Law: Trial by TV: the jury is still out

The OJ and Louise Woodward trials have damaged the case for allowing cameras into courts.
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TRIAL BY media may be a tired old cliche, but for lawyers and editors it is a live issue.

In 1912, a photograph appeared in the Daily Mail of Frederick Seddon being sentenced to death for murder at the Old Bailey. Its publication outraged the judiciary, but sold a lot of newspapers. More recently, the House of Lords' first decision on Pinochet was televised, and last week, both newspapers and television followed the judge and jury in Britain's first war-crimes trial to the snow-covered Belarussian village of Domachevo to visit the scene of a wartime massacre.

A conference held recently at the Southampton Institute's Centre for Media and Justice focused on whether cameras ought be let into the courts. The panel included the libel expert Peter Carter-Ruck; Nick Catliff, producer of The Trial, which was filmed in Scotland and was the only television programme to have shown British court proceedings; and Christian Chartier, responsible for the filming of The Hague war crimes tribunals. Marcel Berlins, presenter of Radio 4's Law in Action, was also there, as was Louise Woodward, who is now studying for a law degree at South Bank University.

It is an issue that always recalls - but seldom gets beyond - the perceived failings of the OJ Simpson trial. OJ's largely unpopular acquittal has been blamed on the presence of television cameras. Judicial process was seen to be done, but in being seen was somehow seen to be undone.

"The very notion of courtroom cameras is an assault on the integrity of justice," says Berlins. He echoes much of the legal profession by saying that courts are places for hearing and trying to resolve serious matters, and not for entertaining a television audience.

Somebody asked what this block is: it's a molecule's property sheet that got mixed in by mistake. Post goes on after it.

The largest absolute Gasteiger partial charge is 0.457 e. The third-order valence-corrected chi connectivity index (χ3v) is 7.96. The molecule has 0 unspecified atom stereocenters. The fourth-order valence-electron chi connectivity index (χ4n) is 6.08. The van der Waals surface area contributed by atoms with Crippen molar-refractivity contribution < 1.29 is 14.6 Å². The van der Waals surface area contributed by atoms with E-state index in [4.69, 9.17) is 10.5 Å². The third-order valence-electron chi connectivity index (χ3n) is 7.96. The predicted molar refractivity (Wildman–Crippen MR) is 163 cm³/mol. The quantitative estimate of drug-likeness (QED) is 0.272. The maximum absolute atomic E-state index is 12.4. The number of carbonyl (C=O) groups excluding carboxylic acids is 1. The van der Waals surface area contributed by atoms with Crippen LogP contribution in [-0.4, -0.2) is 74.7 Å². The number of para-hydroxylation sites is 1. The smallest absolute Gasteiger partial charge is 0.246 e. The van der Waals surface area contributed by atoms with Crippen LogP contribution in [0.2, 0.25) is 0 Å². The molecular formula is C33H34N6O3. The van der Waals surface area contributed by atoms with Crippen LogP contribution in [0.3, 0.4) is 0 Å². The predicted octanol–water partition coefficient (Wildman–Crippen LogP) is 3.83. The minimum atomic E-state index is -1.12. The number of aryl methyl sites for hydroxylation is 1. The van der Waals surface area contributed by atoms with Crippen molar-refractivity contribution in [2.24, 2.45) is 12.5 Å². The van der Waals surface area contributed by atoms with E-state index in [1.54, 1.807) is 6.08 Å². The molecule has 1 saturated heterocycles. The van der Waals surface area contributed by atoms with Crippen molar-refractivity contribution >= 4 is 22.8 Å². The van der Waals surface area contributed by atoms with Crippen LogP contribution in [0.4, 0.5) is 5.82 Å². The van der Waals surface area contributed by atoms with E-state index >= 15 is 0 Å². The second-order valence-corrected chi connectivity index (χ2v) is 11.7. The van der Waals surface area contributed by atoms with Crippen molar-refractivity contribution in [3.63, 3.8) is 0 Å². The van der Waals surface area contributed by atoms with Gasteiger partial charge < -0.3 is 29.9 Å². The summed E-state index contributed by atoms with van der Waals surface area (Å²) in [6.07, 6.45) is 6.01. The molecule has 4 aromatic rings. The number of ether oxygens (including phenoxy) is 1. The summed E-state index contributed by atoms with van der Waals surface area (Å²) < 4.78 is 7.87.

"If people want to see a trial, they are entirely free to go to court and watch one."

But the prime argument for keeping the courts camera-free is that the course of justice might be jeopardised. Juries come under pressure from "man on the Clapham omnibus" co-jurors, who would have access only to edited highlights. Dull but critical evidence would be cut, not in the public interest, but for the public's interest.

Louise Woodward recalled: "At my trial, the most important evidence was medical - but people got bored by that, so it was edited out."

And witnesses are reluctant enough to give evidence in the absence of a camera. Berlins argues: "Imagine being `idiotised' in front of 10 million people. Is that really what we want to subject our witnesses to?"

But jurors are under pressure to acquit or convict anyway. Witnesses could be asked for their consent before being caught on camera. Faces could be pixelated, and voices disguised. Judges would be given strict control over filming in their courtrooms.

Nobody doubts that the due process of justice should be shielded from the media's insatiable appetite for new thrills. Nick Catliff's view is that if the courts are televised, they become "seen as part of society rather than some strange thing run by people who went to Oxford and Cambridge". This remains true, even if arguments against courtroom cameras are convincing in every other way.

Peter Carter-Ruck suggested a more tenuous reason to film trials: that catching criminals on film "named and shamed them", furthering the interests of justice.

Ten years ago, a Bar Council report suggested experimenting with the use of television cameras. But a spokes- man said that the debate has since been "pushed back" by subsequent events - the trials of Louise Woodward and OJ Simpson and the tribulations of Bill Clinton. These, he says, have "distorted public attitudes towards the judicial process", which itself was at risk of being distorted by television.

Catliff says he doesn't believe he will see a televised English trial in his lifetime. Whether public demand will be satisfied with another 40 years of pastel sketches - since the 1925 Criminal Justice Act, there has been a ban on photography in English and Welsh courtrooms - is a moot point.

From a wider perspective, Chartier argues that trials such as The Hague war crimes tribunals, any Lockerbie trial and the re-hearing of the Pinochet case should be televised - because the cases affect so many people.

Similarly, most of the world's Jewish people have a moral stake in the outcome of the current trial of Anthony Sawoniuk - but space in Court 12 of the Old Bailey is limited.